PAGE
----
Sometimes hope, which some European censors have expressed regarding the liberty of the English and US American women, has been able to impulse their readers to deplore, with them, the supposed obduracy and degradation that must be the inevitable consequence of this liberty. Yes, such is the impression produced in thoughtless people by that contrast between said confidence and the fear and circumspection that we feel. But the thinking man cannot do anything less than confess the incompetence of those who condemn in virtue of their own customs, those of a people who become morally and materially greater each day. Those customs, which have probably formed over time, could not suddenly implant themselves in the heart of a society that is not prepared for them. But there is no doubt that national institutions


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should not be judged except by the conditions under which they have grown and in the country in which they were solidified.

Now: those highly-respected women in the midst of their independence are the glory of their homeland, the pride of their nation, and our lamentations regarding the excess of the liberty conceded to them are like sermons in the desert. And why should we be so pretentious or hasty as to dare to proclaim something to be bad, which cannot be better, which cannot produce better results?

On the other hand, everything in civilization is connected: the development of instruction and the strength of understanding have corresponded among the US American women to the habits of liberty that have made their character firmer and more energetic, manlier– since regarding this matter we believe that energy and firmness are only appropriate in men, and we qualify any woman with this latter quality as having a manly character.

And because this woman has become much more superior to those in other countries, she is treated, due to a natural force, with more respect and consideration than those where they make a display of respecting her more. We have proof of this in the recent event that occurred in the Ohio House of Representatives, where a bill has been presented that says that a husband who is unmanly enough to hit or physically mistreat his wife will suffer twenty-four public lashings. Are there other countries in the civilized world that respect the fairer sex in a similar way? Is there another nation in which such issues are raised for the benefit of the beautiful half of the human race? Are there many legislators who occupy themselves with avenging the unfortunate daughters of the people, frequently overwhelmed by the brutality of a husband? No, we, the people who call ourselves civilized and say that the woman should never leave her house unaccompanied, allow a man to hit his wife… and it is not only the men of the popular class who descend to commit such a despicable and cowardly act… the husband of the most refined classes also dares to lay a hand…or foot… on the unfortunate mother of his children… Wretched coward! ... Does this vile man not deserve to be taken to a public square and embarrassed there, amidst a crowd, on top of a catafalque, to be expertly whipped? How can we be men while our mothers are treated as beasts?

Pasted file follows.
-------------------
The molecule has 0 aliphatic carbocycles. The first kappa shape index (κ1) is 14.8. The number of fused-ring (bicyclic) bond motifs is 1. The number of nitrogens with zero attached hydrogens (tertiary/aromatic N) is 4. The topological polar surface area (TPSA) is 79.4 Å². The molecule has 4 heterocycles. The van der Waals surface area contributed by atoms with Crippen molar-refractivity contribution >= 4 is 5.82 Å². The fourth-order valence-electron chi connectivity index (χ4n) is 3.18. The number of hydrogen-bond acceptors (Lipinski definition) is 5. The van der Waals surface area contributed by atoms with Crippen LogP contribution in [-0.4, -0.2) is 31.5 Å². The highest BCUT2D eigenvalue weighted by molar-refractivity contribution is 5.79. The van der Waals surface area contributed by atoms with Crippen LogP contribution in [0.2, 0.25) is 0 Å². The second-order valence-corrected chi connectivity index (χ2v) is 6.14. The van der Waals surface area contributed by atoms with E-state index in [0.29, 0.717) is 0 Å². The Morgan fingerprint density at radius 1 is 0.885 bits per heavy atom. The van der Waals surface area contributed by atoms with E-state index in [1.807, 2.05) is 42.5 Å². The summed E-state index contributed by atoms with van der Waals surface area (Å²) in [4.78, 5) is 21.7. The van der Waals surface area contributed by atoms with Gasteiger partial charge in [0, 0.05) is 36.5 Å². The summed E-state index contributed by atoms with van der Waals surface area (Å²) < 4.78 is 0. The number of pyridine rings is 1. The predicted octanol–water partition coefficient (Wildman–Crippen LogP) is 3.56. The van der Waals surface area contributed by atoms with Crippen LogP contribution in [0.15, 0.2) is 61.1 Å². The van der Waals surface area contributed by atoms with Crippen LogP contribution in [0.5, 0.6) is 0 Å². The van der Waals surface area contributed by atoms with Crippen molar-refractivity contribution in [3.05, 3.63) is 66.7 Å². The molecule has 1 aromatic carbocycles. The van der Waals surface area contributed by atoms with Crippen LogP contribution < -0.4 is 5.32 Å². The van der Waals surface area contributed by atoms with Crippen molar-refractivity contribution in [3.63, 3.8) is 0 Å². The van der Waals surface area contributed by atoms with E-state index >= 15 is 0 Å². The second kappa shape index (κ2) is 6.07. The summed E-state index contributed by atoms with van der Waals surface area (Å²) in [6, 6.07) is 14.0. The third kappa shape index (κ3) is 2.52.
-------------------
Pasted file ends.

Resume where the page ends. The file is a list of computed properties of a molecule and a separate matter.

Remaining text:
Woman’s conquests over the masculine dominion will, undoubtedly, be eternally limited by the laws of nature and by the distinct intellectual and moral talents that adorn her and which will never be absolutely equal to those that characterize men. But, at least, they assure them an honorable place, which, although different from the one man occupies in society, does not make the legitimate equality of both sexes stop corresponding to them.